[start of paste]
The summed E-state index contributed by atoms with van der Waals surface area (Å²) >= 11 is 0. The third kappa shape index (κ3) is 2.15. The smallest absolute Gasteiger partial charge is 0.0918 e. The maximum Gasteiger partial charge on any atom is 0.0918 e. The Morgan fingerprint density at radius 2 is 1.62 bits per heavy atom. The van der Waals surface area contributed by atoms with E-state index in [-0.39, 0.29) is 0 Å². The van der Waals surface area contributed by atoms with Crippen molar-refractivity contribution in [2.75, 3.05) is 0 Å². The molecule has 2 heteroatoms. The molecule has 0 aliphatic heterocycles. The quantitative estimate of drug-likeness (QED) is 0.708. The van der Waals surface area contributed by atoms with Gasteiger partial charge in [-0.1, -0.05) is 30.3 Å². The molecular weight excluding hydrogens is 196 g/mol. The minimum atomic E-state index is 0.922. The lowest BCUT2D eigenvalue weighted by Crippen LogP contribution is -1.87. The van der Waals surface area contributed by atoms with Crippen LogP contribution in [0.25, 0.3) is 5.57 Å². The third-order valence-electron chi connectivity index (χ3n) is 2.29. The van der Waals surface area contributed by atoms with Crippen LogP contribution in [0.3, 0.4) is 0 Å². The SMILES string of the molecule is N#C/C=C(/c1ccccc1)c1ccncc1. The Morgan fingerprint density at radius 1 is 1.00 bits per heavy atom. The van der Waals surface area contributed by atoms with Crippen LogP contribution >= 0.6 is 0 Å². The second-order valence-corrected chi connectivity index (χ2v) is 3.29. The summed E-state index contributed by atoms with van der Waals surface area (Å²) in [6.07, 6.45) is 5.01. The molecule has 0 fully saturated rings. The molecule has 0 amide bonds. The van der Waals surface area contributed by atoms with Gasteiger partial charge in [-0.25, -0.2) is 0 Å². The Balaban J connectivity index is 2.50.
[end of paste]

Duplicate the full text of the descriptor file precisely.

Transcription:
The summed E-state index contributed by atoms with van der Waals surface area (Å²) >= 11 is 0. The third kappa shape index (κ3) is 2.15. The smallest absolute Gasteiger partial charge is 0.0918 e. The maximum Gasteiger partial charge on any atom is 0.0918 e. The Morgan fingerprint density at radius 2 is 1.62 bits per heavy atom. The van der Waals surface area contributed by atoms with E-state index in [-0.39, 0.29) is 0 Å². The van der Waals surface area contributed by atoms with Crippen molar-refractivity contribution in [2.75, 3.05) is 0 Å². The molecule has 2 heteroatoms. The molecule has 0 aliphatic heterocycles. The quantitative estimate of drug-likeness (QED) is 0.708. The van der Waals surface area contributed by atoms with Gasteiger partial charge in [-0.1, -0.05) is 30.3 Å². The molecular weight excluding hydrogens is 196 g/mol. The minimum atomic E-state index is 0.922. The lowest BCUT2D eigenvalue weighted by Crippen LogP contribution is -1.87. The van der Waals surface area contributed by atoms with Crippen LogP contribution in [0.25, 0.3) is 5.57 Å². The third-order valence-electron chi connectivity index (χ3n) is 2.29. The van der Waals surface area contributed by atoms with Crippen LogP contribution in [0.3, 0.4) is 0 Å². The SMILES string of the molecule is N#C/C=C(/c1ccccc1)c1ccncc1. The Morgan fingerprint density at radius 1 is 1.00 bits per heavy atom. The van der Waals surface area contributed by atoms with Crippen LogP contribution >= 0.6 is 0 Å². The second-order valence-corrected chi connectivity index (χ2v) is 3.29. The summed E-state index contributed by atoms with van der Waals surface area (Å²) in [6.07, 6.45) is 5.01. The molecule has 0 fully saturated rings. The molecule has 0 amide bonds. The van der Waals surface area contributed by atoms with Gasteiger partial charge in [-0.25, -0.2) is 0 Å². The Balaban J connectivity index is 2.50.